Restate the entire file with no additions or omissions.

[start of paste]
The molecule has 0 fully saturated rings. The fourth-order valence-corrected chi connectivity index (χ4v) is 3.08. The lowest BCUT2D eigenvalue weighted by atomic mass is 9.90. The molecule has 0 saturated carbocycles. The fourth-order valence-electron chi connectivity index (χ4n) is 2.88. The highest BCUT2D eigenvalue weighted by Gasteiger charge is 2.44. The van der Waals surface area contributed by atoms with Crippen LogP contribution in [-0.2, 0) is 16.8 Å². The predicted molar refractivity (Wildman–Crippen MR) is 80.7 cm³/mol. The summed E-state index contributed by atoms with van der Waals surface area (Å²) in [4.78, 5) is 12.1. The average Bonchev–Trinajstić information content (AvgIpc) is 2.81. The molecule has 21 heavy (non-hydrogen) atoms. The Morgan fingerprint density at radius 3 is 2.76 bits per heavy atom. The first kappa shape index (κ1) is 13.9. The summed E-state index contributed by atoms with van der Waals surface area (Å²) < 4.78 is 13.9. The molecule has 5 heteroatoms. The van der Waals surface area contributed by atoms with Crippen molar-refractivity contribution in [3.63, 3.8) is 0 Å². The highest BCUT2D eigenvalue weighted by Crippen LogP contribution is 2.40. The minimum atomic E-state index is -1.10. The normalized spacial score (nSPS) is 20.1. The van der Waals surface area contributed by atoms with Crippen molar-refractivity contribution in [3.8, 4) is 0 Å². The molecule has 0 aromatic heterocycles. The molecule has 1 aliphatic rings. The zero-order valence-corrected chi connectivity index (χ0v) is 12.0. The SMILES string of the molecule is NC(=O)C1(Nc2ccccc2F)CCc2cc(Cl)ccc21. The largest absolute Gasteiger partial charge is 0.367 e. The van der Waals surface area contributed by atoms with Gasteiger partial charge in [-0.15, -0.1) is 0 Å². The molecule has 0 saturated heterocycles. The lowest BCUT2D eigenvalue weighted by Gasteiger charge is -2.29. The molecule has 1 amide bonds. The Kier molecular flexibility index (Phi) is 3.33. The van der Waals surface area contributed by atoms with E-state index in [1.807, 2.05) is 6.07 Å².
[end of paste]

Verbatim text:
The molecule has 0 fully saturated rings. The fourth-order valence-corrected chi connectivity index (χ4v) is 3.08. The lowest BCUT2D eigenvalue weighted by atomic mass is 9.90. The molecule has 0 saturated carbocycles. The fourth-order valence-electron chi connectivity index (χ4n) is 2.88. The highest BCUT2D eigenvalue weighted by Gasteiger charge is 2.44. The van der Waals surface area contributed by atoms with Crippen LogP contribution in [-0.2, 0) is 16.8 Å². The predicted molar refractivity (Wildman–Crippen MR) is 80.7 cm³/mol. The summed E-state index contributed by atoms with van der Waals surface area (Å²) in [4.78, 5) is 12.1. The average Bonchev–Trinajstić information content (AvgIpc) is 2.81. The molecule has 21 heavy (non-hydrogen) atoms. The Morgan fingerprint density at radius 3 is 2.76 bits per heavy atom. The first kappa shape index (κ1) is 13.9. The summed E-state index contributed by atoms with van der Waals surface area (Å²) < 4.78 is 13.9. The molecule has 5 heteroatoms. The van der Waals surface area contributed by atoms with Crippen molar-refractivity contribution in [3.63, 3.8) is 0 Å². The highest BCUT2D eigenvalue weighted by Crippen LogP contribution is 2.40. The minimum atomic E-state index is -1.10. The normalized spacial score (nSPS) is 20.1. The van der Waals surface area contributed by atoms with Crippen molar-refractivity contribution in [3.8, 4) is 0 Å². The molecule has 0 aromatic heterocycles. The molecule has 1 aliphatic rings. The zero-order valence-corrected chi connectivity index (χ0v) is 12.0. The SMILES string of the molecule is NC(=O)C1(Nc2ccccc2F)CCc2cc(Cl)ccc21. The largest absolute Gasteiger partial charge is 0.367 e. The van der Waals surface area contributed by atoms with Gasteiger partial charge in [-0.15, -0.1) is 0 Å². The molecule has 0 saturated heterocycles. The lowest BCUT2D eigenvalue weighted by Gasteiger charge is -2.29. The molecule has 1 amide bonds. The Kier molecular flexibility index (Phi) is 3.33. The van der Waals surface area contributed by atoms with E-state index in [1.807, 2.05) is 6.07 Å².